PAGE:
The rise of globalization studies has served to reassert the centrality of historical analysis and the ongoing reconfiguration of time and space to any understanding of human affairs. How we view the temporal dimension will shape – even determine – what we understand when we speak of globalization.
Among globalization theories there are three broad approaches. In the first, it is a process that has been going on since the dawn of history, hence a 5,000–10,000 year time frame. In the second, it is a process coterminous with the spread and development of capitalism and modernity, hence a 500 year frame. In the third, it is a recent phenomenon associated with such processes of post-industrialization, postmodernization or the restructuring of capitalism, hence a 20–30 year frame.
A second ‘domain question’ is that of causal determination(s) in globalization.
Is the core of the process economic, political or cultural? Is there an underlying material or an ideational determinacy? Are there multiple determinations, and how would they be ordered? Whether distinct globalization theories choose to give a causal priority or empirical emphasis to the material or the ideational will depend on the larger metatheoretical and even philosophical underpinnings of particular theories, but as well on normative and political considerations.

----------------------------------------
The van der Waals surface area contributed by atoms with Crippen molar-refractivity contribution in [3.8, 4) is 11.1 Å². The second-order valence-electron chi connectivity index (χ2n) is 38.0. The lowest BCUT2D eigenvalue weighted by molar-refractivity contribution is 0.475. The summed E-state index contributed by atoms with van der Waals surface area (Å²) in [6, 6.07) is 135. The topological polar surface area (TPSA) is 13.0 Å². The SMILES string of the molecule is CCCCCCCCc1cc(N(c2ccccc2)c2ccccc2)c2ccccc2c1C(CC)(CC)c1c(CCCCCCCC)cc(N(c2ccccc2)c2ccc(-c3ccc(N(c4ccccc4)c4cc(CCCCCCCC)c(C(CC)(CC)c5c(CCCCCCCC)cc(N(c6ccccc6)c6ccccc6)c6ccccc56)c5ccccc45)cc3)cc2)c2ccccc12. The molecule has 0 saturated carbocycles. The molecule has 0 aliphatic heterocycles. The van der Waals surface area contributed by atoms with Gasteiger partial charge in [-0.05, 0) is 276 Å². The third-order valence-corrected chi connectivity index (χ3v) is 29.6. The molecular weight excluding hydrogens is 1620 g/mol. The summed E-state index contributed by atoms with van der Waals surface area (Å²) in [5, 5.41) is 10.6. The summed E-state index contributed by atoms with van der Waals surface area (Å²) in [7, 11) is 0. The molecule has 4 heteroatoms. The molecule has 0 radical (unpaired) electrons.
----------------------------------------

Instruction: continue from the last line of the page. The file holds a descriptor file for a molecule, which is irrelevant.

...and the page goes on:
Other major domain questions are:
• Does globalization refer to a process (as I have been assuming here) or to a condition? Most theories would see it as a process of transformation, and some theorists therefore refer to globalization as a process and globality as a
• How do modernity and postmodernity relate to globalization?
• What is the relationship between globalization and the nation-state? Is the nation-state being undermined? Has it retained its primacy? Or is it becoming transformed in new ways? Does globalization involve internationalization, seen as an increased intensity of exchanges among nation-states, or transnationalization, involving emerging structures, processes and phenomena that transcend the nation-state system?
• Relatedly, to what extent is the relationship between social structure and territoriality being redefined by globalization? Is there a deterritorialization of social relations under globalization? What is the relationship between the local and the global? How are space and time being reconfigured?